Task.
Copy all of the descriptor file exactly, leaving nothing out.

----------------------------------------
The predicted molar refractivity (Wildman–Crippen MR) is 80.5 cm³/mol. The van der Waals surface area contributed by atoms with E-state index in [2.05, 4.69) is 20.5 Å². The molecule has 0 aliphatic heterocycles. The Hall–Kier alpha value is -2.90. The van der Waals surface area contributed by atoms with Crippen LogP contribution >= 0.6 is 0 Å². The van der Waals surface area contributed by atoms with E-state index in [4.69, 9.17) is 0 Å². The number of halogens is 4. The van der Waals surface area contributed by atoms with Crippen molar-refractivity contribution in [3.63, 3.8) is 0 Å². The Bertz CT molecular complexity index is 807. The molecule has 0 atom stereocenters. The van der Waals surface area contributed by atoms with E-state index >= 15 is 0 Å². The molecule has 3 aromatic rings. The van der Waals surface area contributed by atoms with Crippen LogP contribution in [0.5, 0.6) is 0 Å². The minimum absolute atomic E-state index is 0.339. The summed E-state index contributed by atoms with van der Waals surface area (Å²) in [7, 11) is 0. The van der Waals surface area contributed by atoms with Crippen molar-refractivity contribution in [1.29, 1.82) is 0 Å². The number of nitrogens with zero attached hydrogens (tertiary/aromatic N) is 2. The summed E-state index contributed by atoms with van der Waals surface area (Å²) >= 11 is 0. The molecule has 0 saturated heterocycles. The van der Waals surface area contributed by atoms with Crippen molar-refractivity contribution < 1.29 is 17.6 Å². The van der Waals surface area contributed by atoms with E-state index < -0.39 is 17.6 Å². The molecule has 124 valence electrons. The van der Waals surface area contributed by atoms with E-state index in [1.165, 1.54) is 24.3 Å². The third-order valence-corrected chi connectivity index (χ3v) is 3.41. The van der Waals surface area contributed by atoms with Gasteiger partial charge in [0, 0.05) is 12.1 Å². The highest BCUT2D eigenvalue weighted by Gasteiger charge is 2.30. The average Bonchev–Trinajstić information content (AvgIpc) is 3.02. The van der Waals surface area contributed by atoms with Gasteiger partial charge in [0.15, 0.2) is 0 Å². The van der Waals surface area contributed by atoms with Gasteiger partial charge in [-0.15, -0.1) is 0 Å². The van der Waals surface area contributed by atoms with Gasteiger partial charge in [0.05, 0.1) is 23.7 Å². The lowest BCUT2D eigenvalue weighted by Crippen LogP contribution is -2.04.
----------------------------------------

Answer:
The predicted molar refractivity (Wildman–Crippen MR) is 80.5 cm³/mol. The van der Waals surface area contributed by atoms with E-state index in [2.05, 4.69) is 20.5 Å². The molecule has 0 aliphatic heterocycles. The Hall–Kier alpha value is -2.90. The van der Waals surface area contributed by atoms with Crippen LogP contribution >= 0.6 is 0 Å². The van der Waals surface area contributed by atoms with E-state index in [4.69, 9.17) is 0 Å². The number of halogens is 4. The van der Waals surface area contributed by atoms with Crippen molar-refractivity contribution in [3.63, 3.8) is 0 Å². The Bertz CT molecular complexity index is 807. The molecule has 0 atom stereocenters. The van der Waals surface area contributed by atoms with E-state index >= 15 is 0 Å². The molecule has 3 aromatic rings. The van der Waals surface area contributed by atoms with Crippen LogP contribution in [0.5, 0.6) is 0 Å². The minimum absolute atomic E-state index is 0.339. The summed E-state index contributed by atoms with van der Waals surface area (Å²) in [7, 11) is 0. The van der Waals surface area contributed by atoms with Crippen molar-refractivity contribution in [1.29, 1.82) is 0 Å². The number of nitrogens with zero attached hydrogens (tertiary/aromatic N) is 2. The summed E-state index contributed by atoms with van der Waals surface area (Å²) >= 11 is 0. The molecule has 0 saturated heterocycles. The van der Waals surface area contributed by atoms with Crippen molar-refractivity contribution < 1.29 is 17.6 Å². The van der Waals surface area contributed by atoms with E-state index < -0.39 is 17.6 Å². The molecule has 124 valence electrons. The van der Waals surface area contributed by atoms with E-state index in [1.165, 1.54) is 24.3 Å². The third-order valence-corrected chi connectivity index (χ3v) is 3.41. The van der Waals surface area contributed by atoms with Gasteiger partial charge in [0, 0.05) is 12.1 Å². The highest BCUT2D eigenvalue weighted by Gasteiger charge is 2.30. The average Bonchev–Trinajstić information content (AvgIpc) is 3.02. The van der Waals surface area contributed by atoms with Gasteiger partial charge in [0.15, 0.2) is 0 Å². The van der Waals surface area contributed by atoms with Gasteiger partial charge in [-0.15, -0.1) is 0 Å². The van der Waals surface area contributed by atoms with Gasteiger partial charge in [0.05, 0.1) is 23.7 Å². The lowest BCUT2D eigenvalue weighted by Crippen LogP contribution is -2.04.